Nearly all middle-aged patients with diabetes should be taking cholesterol-lowering statins, but cardiologists fail to prescribe these medications for 2 out of every 5 diabetics in their care, a new study finds.
Multiple prior studies have shown that diabetics have a lower risk of heart attack and stroke if they take a statin, even those with no history of heart problems, said senior study author Dr Salim Virani, a cardiologist at the Michael E DeBakey VA Medical Centre in Houston.
"That's not debatable at this point," said Virani, who is also an associate professor at Baylor College of Medicine. "They should all be on statins."
But analysis of data from 204 cardiology practices across the United States revealed that 38 percent of middle-aged diabetics have not been prescribed statins.
Read: Should you be on statins?
The American College of Cardiology, the American Heart Association and the American Diabetes Association have issued recommendations that anyone aged 40 and older with diabetes be prescribed statins.
Dr Robert Eckel, past president of the American Heart Association, said the statin treatment gap uncovered by Virani and colleagues is "more dramatic than I expected".
A great deal of randomness
"I perhaps thought 15 or 20 percent of patients with diabetes would not be on statin therapy," said Eckel, who is chair of atherosclerosis for the University of Colorado School of Medicine. "This is almost 40 percent. That's unacceptable."
Worse, there appears to be a great deal of randomness in who gets prescribed a statin, the study found.
The researchers discovered a 57 percent variation in statin prescribing practices, even after accounting for individual patient factors such as age, gender, race, high blood pressure, high cholesterol, tobacco use and insurance coverage.
Read: Statins may lower heart disease risk for diabetics
In other words, if you take two identical patients receiving care at two different cardiology practices, one is 57 percent more likely to be prescribed statins than the other.
By comparison, an earlier analysis of statin use among similar patients within the VA health care system showed only 20 percent variation in prescriptions. Virani said that's likely because VA doctors have uniform protocols and shared electronic health records, which produces more consistent care compared to individual cardiology practices.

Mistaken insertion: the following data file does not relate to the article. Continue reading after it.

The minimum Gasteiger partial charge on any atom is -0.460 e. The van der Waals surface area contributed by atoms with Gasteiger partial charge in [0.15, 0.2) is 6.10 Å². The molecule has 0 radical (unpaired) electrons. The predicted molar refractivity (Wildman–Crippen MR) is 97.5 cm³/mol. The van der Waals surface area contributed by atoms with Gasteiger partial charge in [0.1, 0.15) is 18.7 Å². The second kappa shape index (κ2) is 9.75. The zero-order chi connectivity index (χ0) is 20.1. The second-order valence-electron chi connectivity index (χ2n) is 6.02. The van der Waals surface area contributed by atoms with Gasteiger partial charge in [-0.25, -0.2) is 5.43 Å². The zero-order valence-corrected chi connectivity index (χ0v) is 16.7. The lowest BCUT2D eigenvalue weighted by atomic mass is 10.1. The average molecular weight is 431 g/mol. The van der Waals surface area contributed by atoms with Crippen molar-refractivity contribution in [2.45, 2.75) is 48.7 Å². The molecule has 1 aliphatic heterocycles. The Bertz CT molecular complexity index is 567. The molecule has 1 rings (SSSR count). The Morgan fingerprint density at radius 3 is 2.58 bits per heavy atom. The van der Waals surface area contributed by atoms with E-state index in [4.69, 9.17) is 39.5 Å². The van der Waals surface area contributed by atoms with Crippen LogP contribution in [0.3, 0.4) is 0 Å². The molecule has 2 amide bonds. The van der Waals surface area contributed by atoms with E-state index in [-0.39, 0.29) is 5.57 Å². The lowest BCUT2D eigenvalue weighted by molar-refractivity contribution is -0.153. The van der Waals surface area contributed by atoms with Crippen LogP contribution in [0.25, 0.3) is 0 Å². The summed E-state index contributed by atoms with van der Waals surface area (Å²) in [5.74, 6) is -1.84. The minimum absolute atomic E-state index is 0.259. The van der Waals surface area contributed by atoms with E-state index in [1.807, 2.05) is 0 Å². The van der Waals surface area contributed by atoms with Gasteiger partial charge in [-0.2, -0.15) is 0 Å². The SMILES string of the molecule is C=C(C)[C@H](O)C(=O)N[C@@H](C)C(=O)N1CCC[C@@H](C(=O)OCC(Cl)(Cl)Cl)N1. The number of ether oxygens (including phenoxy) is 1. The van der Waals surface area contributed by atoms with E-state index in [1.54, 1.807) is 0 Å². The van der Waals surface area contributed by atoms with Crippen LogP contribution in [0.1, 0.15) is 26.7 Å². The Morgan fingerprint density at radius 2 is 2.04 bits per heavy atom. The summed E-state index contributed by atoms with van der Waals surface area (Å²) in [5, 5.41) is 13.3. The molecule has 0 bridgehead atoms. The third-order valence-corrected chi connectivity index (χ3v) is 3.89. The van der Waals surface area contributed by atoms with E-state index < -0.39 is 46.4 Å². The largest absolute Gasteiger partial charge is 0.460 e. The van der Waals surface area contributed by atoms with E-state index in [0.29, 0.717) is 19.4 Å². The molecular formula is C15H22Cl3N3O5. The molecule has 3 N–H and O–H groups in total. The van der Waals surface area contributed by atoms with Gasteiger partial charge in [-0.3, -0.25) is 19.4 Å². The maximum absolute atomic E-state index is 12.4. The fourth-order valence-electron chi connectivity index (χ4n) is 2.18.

For this study, researchers analysed records of 215,193 patients with diabetes but no overt heart disease who visited a cardiologist between May 2008 and October 2013. They were aged 40 to 75.
The researchers found that only about 62 percent of middle-aged diabetics were prescribed a statin.
Those prescribed statins were more likely to have risk factors that endangered their heart health, the study reports. Further, they also were more likely to receive non-statin cholesterol-lowering therapy (28 percent versus 13 percent for people not receiving a statin) and had lower mean LDL "bad" cholesterol readings (90 mg/dL versus 103 mg/dL).
There are some patients who aren't prescribed statins due to side effects like muscle aches and pains, Virani said. Anticipating this, the researchers removed 5,722 patients from their analysis who had documented statin intolerance in their medical records.
Undocumented statin intolerance might account for some of the patients who did not receive a statin in the final analysis, but not many or most, Virani said.
Statin side effects can be handled without taking a patient off the drug completely, Virani added.
Read: Statins' benefits outweigh diabetes risk: study
"A lot of these patients can be switched over to a different statin, especially if a health-care provider can have a discussion about the benefits of taking it," he said.
Many of these patients likely don't get the statin prescription they need because their busy doctor is focused solely on the medical issue that brought the two together that day, Virani said.
"We have to take the time to close the loop and make sure we're not just treating them for the current problem, but also what we can do to reduce their risk of heart attack or stroke in the future," he said.
There's one bit of good news from this study, Eckel noted – the percentage of diabetics on statins is growing gradually.
"The good news is the trend is increasing, but it's not as exponential as we'd like to see it," Eckel said. "It's a gradual upward slope, in terms of patients receiving statins."
The study, which was funded through an American Medical Association Foundation seed grant, was published online in the Journal of the American College of Cardiology.
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